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COMMONWEALTH PENNSYLVANIA v. RICHARD JAY FIRESTONE (12/07/87)

decided: December 7, 1987.

COMMONWEALTH OF PENNSYLVANIA, DEPARTMENT OF TRANSPORTATION, BUREAU OF DRIVER LICENSING, APPELLANT
v.
RICHARD JAY FIRESTONE, APPELLEE



Appeal from the Order of the Court of Common Pleas of Westmoreland County in the case of Commonwealth of Pennsylvania, Department of Transportation v. Richard Jay Firestone, No. 684 of 1985.

COUNSEL

Harold H. Cramer, Assistant Counsel, with him, Christopher J. Clements, Assistant Counsel, Spencer A. Manthorpe, Chief Counsel, Morey M. Myers, General Counsel, for appellant.

Mary E. Baloh, for appellee.

Judges Craig, Doyle and Barry, sitting as a panel of three. Opinion by Judge Craig.

Author: Craig

[ 111 Pa. Commw. Page 499]

The Department of Transportation, Bureau of Driver Licensing appeals an order of the Court of Common Pleas of Westmoreland County which sustained the appeal of Richard Jay Firestone from a one-year suspension of his operating privilege for refusing to submit to a chemical breath test. Section 1547(b) of the Vehicle Code, as amended, 75 Pa. C.S. § 1547(b).*fn1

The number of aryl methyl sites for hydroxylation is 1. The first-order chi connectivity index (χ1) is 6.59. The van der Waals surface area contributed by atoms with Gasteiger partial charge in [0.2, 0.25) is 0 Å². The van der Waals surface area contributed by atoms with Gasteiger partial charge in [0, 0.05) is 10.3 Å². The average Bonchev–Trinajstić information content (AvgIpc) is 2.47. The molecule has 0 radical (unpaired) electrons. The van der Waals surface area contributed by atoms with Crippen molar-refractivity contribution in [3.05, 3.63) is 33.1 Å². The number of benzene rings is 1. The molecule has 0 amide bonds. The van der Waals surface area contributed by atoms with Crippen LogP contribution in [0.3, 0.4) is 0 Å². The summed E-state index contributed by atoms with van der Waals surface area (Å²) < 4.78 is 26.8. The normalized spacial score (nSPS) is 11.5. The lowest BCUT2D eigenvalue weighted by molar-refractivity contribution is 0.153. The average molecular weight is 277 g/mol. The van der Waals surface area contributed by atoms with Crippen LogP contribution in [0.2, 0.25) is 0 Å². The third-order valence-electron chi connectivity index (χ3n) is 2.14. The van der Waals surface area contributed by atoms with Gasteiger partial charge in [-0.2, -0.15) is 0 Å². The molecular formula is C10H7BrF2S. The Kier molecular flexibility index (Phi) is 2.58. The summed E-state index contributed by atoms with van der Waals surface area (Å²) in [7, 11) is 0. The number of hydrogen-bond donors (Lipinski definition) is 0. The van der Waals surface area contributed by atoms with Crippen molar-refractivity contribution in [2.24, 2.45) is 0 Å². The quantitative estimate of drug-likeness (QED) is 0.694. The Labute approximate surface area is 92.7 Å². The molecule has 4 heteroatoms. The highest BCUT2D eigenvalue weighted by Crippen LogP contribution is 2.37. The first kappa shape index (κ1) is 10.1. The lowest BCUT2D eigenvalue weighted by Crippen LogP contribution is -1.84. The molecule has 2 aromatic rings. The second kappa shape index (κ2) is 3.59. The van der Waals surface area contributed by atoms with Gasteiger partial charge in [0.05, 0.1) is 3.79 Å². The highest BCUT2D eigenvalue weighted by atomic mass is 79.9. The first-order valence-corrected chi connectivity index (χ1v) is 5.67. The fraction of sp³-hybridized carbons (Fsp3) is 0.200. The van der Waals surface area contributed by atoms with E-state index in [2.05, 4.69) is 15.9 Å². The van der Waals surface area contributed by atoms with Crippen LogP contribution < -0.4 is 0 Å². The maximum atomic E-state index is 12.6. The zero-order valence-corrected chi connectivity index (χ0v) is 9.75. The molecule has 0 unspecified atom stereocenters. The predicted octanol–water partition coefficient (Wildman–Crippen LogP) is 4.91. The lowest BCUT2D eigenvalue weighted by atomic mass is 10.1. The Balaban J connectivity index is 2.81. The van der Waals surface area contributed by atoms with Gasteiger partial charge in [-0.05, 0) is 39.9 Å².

[ 111 Pa. Commw. Page 500]

To prevail upon appeal in a license suspension case under § 1547(b) of the Code, the state must prove that the driver (1) was placed under arrest for driving while under the influence of alcohol; (2) was requested by the officer to submit to a breathalyzer test; (3) refused to do so; and (4) was warned by the officer that the department would suspend his driving privileges if he refused to take the test. The burden then shifts to the driver to prove that he was physically incapable of making a knowing and conscious refusal to take the test. Neitz v. Department of Transportation, Bureau of Traffic Safety, 96 Pa. Commonwealth Ct. 1, 506 A.2d 961 (1986).

DOT contends that the trial court's order reinstating Mr. Firestone's driving privilege should not be upheld because it committed an error of law by applying the probable cause standard as opposed to a reasonable grounds standard.

After a de novo hearing the trial judge determined that a "serious question of time between the Appellant being observed by the Officer, and the time the Appellant was driving his vehicle" existed, and he specifically held that "[t]he Commonwealth's failure to establish [an] important time element seriously affects the probable cause for arresting Appellant on the charge of driving while intoxicated."

Our review in this case is limited to determining whether the trial court's de novo findings are supported by competent evidence, whether there has been an erroneous conclusion of law or whether the common pleas decision demonstrates a manifest abuse of discretion. Department of Transportation, Bureau of Traffic Safety v. Webster, 104 Pa. Commonwealth Ct. 214, 521 A.2d 519 (1987).

The record shows that on November 29, 1984 John S. McMurtie, a Pennsylvania State trooper was on a routine patrol on ...


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